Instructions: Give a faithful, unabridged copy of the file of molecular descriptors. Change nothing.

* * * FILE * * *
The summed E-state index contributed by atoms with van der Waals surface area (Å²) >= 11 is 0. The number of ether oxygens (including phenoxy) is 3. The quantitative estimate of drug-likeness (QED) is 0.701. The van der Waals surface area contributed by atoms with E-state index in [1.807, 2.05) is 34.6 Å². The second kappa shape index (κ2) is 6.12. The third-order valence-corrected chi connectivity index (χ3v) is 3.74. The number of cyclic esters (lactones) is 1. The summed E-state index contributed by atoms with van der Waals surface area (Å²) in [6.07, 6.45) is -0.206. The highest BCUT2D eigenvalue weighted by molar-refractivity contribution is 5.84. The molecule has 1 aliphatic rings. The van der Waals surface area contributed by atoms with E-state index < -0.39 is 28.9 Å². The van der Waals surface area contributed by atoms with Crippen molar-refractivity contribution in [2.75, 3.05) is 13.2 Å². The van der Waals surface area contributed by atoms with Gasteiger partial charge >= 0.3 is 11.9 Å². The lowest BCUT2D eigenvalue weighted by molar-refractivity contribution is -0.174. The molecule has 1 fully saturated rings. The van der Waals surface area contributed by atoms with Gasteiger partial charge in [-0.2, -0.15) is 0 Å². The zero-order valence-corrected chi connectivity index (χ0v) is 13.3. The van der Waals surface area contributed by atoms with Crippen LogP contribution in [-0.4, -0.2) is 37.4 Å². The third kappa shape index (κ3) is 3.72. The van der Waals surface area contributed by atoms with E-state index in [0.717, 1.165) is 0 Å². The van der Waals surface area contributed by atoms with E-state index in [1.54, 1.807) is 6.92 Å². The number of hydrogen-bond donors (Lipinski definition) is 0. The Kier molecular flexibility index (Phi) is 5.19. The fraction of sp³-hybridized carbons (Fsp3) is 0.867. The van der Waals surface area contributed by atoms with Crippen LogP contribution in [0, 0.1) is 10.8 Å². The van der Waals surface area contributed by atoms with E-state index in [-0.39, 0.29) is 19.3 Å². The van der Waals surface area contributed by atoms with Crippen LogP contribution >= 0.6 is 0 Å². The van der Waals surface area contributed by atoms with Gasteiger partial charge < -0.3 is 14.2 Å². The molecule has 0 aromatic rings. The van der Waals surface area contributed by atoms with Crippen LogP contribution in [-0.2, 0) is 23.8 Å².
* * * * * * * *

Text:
The summed E-state index contributed by atoms with van der Waals surface area (Å²) >= 11 is 0. The number of ether oxygens (including phenoxy) is 3. The quantitative estimate of drug-likeness (QED) is 0.701. The van der Waals surface area contributed by atoms with E-state index in [1.807, 2.05) is 34.6 Å². The second kappa shape index (κ2) is 6.12. The third-order valence-corrected chi connectivity index (χ3v) is 3.74. The number of cyclic esters (lactones) is 1. The summed E-state index contributed by atoms with van der Waals surface area (Å²) in [6.07, 6.45) is -0.206. The highest BCUT2D eigenvalue weighted by molar-refractivity contribution is 5.84. The molecule has 1 aliphatic rings. The van der Waals surface area contributed by atoms with E-state index < -0.39 is 28.9 Å². The van der Waals surface area contributed by atoms with Crippen molar-refractivity contribution in [2.75, 3.05) is 13.2 Å². The van der Waals surface area contributed by atoms with Gasteiger partial charge >= 0.3 is 11.9 Å². The lowest BCUT2D eigenvalue weighted by molar-refractivity contribution is -0.174. The molecule has 1 fully saturated rings. The van der Waals surface area contributed by atoms with Gasteiger partial charge in [-0.2, -0.15) is 0 Å². The zero-order valence-corrected chi connectivity index (χ0v) is 13.3. The van der Waals surface area contributed by atoms with Crippen LogP contribution in [-0.4, -0.2) is 37.4 Å². The third kappa shape index (κ3) is 3.72. The van der Waals surface area contributed by atoms with E-state index in [0.717, 1.165) is 0 Å². The van der Waals surface area contributed by atoms with E-state index in [1.54, 1.807) is 6.92 Å². The number of hydrogen-bond donors (Lipinski definition) is 0. The Kier molecular flexibility index (Phi) is 5.19. The fraction of sp³-hybridized carbons (Fsp3) is 0.867. The van der Waals surface area contributed by atoms with Crippen LogP contribution in [0, 0.1) is 10.8 Å². The van der Waals surface area contributed by atoms with E-state index in [-0.39, 0.29) is 19.3 Å². The van der Waals surface area contributed by atoms with Crippen LogP contribution >= 0.6 is 0 Å². The van der Waals surface area contributed by atoms with Gasteiger partial charge < -0.3 is 14.2 Å². The molecule has 0 aromatic rings. The van der Waals surface area contributed by atoms with Crippen LogP contribution in [-0.2, 0) is 23.8 Å².